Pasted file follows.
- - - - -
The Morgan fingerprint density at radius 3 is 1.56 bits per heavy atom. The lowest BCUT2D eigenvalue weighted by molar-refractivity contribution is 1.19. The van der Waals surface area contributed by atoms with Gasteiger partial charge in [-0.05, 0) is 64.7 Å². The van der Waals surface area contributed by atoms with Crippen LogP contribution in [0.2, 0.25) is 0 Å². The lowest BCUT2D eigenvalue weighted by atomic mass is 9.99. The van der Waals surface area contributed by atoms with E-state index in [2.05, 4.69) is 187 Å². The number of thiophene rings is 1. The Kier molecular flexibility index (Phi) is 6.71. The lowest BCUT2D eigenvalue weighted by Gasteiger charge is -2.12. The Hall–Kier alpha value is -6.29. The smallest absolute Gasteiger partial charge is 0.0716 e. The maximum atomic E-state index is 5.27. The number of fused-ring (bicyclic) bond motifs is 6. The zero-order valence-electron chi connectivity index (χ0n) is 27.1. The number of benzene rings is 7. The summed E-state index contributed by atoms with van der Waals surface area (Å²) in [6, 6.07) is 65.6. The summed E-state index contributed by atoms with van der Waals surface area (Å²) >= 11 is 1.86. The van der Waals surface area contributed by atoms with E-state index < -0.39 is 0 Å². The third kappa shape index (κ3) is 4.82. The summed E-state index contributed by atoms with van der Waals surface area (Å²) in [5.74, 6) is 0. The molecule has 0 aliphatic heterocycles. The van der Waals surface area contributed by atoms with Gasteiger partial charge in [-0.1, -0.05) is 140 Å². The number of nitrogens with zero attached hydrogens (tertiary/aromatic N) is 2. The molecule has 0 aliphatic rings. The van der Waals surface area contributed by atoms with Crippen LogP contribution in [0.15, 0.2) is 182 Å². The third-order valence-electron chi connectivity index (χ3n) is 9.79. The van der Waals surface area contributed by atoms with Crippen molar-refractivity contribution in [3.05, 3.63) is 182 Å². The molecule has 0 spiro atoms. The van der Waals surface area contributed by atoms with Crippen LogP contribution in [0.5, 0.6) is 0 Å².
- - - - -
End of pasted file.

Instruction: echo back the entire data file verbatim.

The Morgan fingerprint density at radius 3 is 1.56 bits per heavy atom. The lowest BCUT2D eigenvalue weighted by molar-refractivity contribution is 1.19. The van der Waals surface area contributed by atoms with Gasteiger partial charge in [-0.05, 0) is 64.7 Å². The van der Waals surface area contributed by atoms with Crippen LogP contribution in [0.2, 0.25) is 0 Å². The lowest BCUT2D eigenvalue weighted by atomic mass is 9.99. The van der Waals surface area contributed by atoms with E-state index in [2.05, 4.69) is 187 Å². The number of thiophene rings is 1. The Kier molecular flexibility index (Phi) is 6.71. The lowest BCUT2D eigenvalue weighted by Gasteiger charge is -2.12. The Hall–Kier alpha value is -6.29. The smallest absolute Gasteiger partial charge is 0.0716 e. The maximum atomic E-state index is 5.27. The number of fused-ring (bicyclic) bond motifs is 6. The zero-order valence-electron chi connectivity index (χ0n) is 27.1. The number of benzene rings is 7. The summed E-state index contributed by atoms with van der Waals surface area (Å²) in [6, 6.07) is 65.6. The summed E-state index contributed by atoms with van der Waals surface area (Å²) >= 11 is 1.86. The van der Waals surface area contributed by atoms with E-state index < -0.39 is 0 Å². The third kappa shape index (κ3) is 4.82. The summed E-state index contributed by atoms with van der Waals surface area (Å²) in [5.74, 6) is 0. The molecule has 0 aliphatic heterocycles. The van der Waals surface area contributed by atoms with Gasteiger partial charge in [-0.1, -0.05) is 140 Å². The number of nitrogens with zero attached hydrogens (tertiary/aromatic N) is 2. The molecule has 0 aliphatic rings. The van der Waals surface area contributed by atoms with Crippen LogP contribution in [0.15, 0.2) is 182 Å². The third-order valence-electron chi connectivity index (χ3n) is 9.79. The van der Waals surface area contributed by atoms with Crippen molar-refractivity contribution in [3.05, 3.63) is 182 Å². The molecule has 0 spiro atoms. The van der Waals surface area contributed by atoms with Crippen LogP contribution in [0.5, 0.6) is 0 Å².